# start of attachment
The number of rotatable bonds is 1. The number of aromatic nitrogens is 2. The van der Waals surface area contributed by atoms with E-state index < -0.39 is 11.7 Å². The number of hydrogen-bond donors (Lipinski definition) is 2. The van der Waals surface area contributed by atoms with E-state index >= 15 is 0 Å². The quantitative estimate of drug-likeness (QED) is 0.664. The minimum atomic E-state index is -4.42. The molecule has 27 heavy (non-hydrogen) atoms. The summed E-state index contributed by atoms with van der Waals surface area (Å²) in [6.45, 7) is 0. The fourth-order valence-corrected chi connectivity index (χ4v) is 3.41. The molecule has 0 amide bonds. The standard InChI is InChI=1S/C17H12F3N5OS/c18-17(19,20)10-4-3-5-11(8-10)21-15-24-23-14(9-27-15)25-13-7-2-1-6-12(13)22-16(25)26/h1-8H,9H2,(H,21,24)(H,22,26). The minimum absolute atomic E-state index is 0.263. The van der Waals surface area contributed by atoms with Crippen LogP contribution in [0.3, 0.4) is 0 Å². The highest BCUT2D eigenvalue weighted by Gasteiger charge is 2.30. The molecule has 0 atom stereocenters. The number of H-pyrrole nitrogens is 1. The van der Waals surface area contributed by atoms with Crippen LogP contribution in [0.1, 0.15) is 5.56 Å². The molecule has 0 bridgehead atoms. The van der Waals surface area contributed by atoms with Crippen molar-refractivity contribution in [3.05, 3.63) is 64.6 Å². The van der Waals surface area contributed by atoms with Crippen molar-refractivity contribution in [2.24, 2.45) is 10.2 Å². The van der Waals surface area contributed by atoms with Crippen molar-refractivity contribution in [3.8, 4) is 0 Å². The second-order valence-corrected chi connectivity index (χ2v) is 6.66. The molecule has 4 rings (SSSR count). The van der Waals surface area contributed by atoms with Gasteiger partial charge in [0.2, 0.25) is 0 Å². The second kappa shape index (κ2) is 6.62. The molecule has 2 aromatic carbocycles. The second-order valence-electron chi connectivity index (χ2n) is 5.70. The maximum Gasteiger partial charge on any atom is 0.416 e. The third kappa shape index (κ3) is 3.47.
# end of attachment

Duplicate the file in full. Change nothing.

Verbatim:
The number of rotatable bonds is 1. The number of aromatic nitrogens is 2. The van der Waals surface area contributed by atoms with E-state index < -0.39 is 11.7 Å². The number of hydrogen-bond donors (Lipinski definition) is 2. The van der Waals surface area contributed by atoms with E-state index >= 15 is 0 Å². The quantitative estimate of drug-likeness (QED) is 0.664. The minimum atomic E-state index is -4.42. The molecule has 27 heavy (non-hydrogen) atoms. The summed E-state index contributed by atoms with van der Waals surface area (Å²) in [6.45, 7) is 0. The fourth-order valence-corrected chi connectivity index (χ4v) is 3.41. The molecule has 0 amide bonds. The standard InChI is InChI=1S/C17H12F3N5OS/c18-17(19,20)10-4-3-5-11(8-10)21-15-24-23-14(9-27-15)25-13-7-2-1-6-12(13)22-16(25)26/h1-8H,9H2,(H,21,24)(H,22,26). The minimum absolute atomic E-state index is 0.263. The van der Waals surface area contributed by atoms with Crippen LogP contribution in [0.3, 0.4) is 0 Å². The highest BCUT2D eigenvalue weighted by Gasteiger charge is 2.30. The molecule has 0 atom stereocenters. The number of H-pyrrole nitrogens is 1. The van der Waals surface area contributed by atoms with Crippen LogP contribution in [0.1, 0.15) is 5.56 Å². The molecule has 0 bridgehead atoms. The van der Waals surface area contributed by atoms with Crippen molar-refractivity contribution in [3.05, 3.63) is 64.6 Å². The van der Waals surface area contributed by atoms with Crippen molar-refractivity contribution in [2.24, 2.45) is 10.2 Å². The van der Waals surface area contributed by atoms with Crippen molar-refractivity contribution in [3.8, 4) is 0 Å². The second-order valence-corrected chi connectivity index (χ2v) is 6.66. The molecule has 4 rings (SSSR count). The van der Waals surface area contributed by atoms with Gasteiger partial charge in [0.2, 0.25) is 0 Å². The second kappa shape index (κ2) is 6.62. The molecule has 2 aromatic carbocycles. The second-order valence-electron chi connectivity index (χ2n) is 5.70. The maximum Gasteiger partial charge on any atom is 0.416 e. The third kappa shape index (κ3) is 3.47.